Hopefully we each found a way to savor the past liberties of summer. In a way, I think of it as a yoga exercise that includes contraction and release. To pause. To rest from our work and worries on Labor Day weekend. If not for a whole long weekend, then for a day or even a few hours.
I reviewed my own summer checklist. Manged to include a few more wishes over this weekend, as a way of assuring some rest and relaxation:
- Cooked a few meals using fresh crops from Appleton (which their newsletter reminds us has several weeks remaining, so that part of the green season is still in full swing): pesto from fresh basil, kale chips made and seasoned in our oven, green salad and quinoa with veggies in it, tomato-salad, fresh ears of corn.
- Date night(s) with husband: cooking, talking, sipping wine, and watching a good sci-fi show plus some political humor on the Colbert Report and Jon Stewart Show.
- Kayaking on the river: walked two blocks down the street, put in along the river bank, and timed our outing for high tide so it was a lazy and scenic paddle.
- Potluck dinner in the twilight with friends: in the backyard in the flicker of candlelight until the biting insects … no-see’ums, midgies or gnats choose your preference … took the romance out of the outdoors, and we moved inside to talk.
- Chai tea with a friend at Zumi’s.
- Ate a kiddie-sized ice cream cone at White Farms. Anyone who has eaten there knows you probably don’t need more, although it’s tempting.
- Read a book on my personal back-logged fiction list: The Blind Assassin by Margaret Atwood.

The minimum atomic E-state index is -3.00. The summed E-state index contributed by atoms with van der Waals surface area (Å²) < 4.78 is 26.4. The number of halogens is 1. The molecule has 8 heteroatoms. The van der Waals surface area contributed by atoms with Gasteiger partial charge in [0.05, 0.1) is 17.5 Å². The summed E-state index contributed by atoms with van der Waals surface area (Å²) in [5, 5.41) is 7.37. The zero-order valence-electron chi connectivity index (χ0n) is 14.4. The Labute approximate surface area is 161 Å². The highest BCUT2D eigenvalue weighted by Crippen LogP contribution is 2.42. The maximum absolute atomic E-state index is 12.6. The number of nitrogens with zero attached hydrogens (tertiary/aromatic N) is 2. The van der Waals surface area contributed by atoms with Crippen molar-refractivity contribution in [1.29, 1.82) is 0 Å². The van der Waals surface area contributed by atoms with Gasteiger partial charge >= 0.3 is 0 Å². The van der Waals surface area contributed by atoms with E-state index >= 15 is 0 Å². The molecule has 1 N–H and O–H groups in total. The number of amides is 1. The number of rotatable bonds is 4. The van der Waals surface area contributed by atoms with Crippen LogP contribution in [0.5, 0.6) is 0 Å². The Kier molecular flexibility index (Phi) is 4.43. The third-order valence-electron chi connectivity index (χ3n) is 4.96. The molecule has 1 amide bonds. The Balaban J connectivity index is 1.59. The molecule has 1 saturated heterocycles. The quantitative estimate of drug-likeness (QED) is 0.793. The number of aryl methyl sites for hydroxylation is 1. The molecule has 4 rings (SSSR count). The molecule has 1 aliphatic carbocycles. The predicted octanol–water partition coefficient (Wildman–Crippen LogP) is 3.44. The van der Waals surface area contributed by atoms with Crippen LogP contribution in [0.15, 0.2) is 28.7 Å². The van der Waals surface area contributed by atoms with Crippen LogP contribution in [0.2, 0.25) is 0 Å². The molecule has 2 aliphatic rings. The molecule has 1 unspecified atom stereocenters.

Other folks accomplished interesting things, including:
- Hiked in the White Mountains, summitted several peaks
- Camped on a lake
- Visited Maine or New Hampshire
- Jumped horses at a nearby event
- Boated on the river
- Went fishing
- Biked locally
- Visited the beach
- Picked apples at Russell Orchard
- Hiked through the Audubon
Of course, we also probably all did more back-to-school or back-to-regular-life errands. Groceries. Clothes. Backpacks. Supplies. Computers and phones.
As I once mentioned, finding this equilibrium between responsibilities and pleasures is similar to performing a yoga exercise. By tensing each muscle group, then releasing it, you create overall relaxation. As you deliberately focus on each area of the body, you also realize you may have knots and pent-up tension in places you didn’t notice. By tightening or clenching each muscle area, then relaxing, you can feel the tension slip away.
Labor Day … and other mornings, mid-days, evenings and weekends … can be a chance to do the same thing. It’s never too late. In fact, this should be a year-round practice, not just a summer ritual. Check those wish lists. Take stock of postponed sets of chores and pastimes. Focus on the areas of life that are often overlooked. Pay attention to them. Maybe give them a workout, get them sweaty and active, and then let them relax again. We’ll see where muscles … or aspects of our lives … need more work and play. And come to a greater awareness of where and when to restore balance.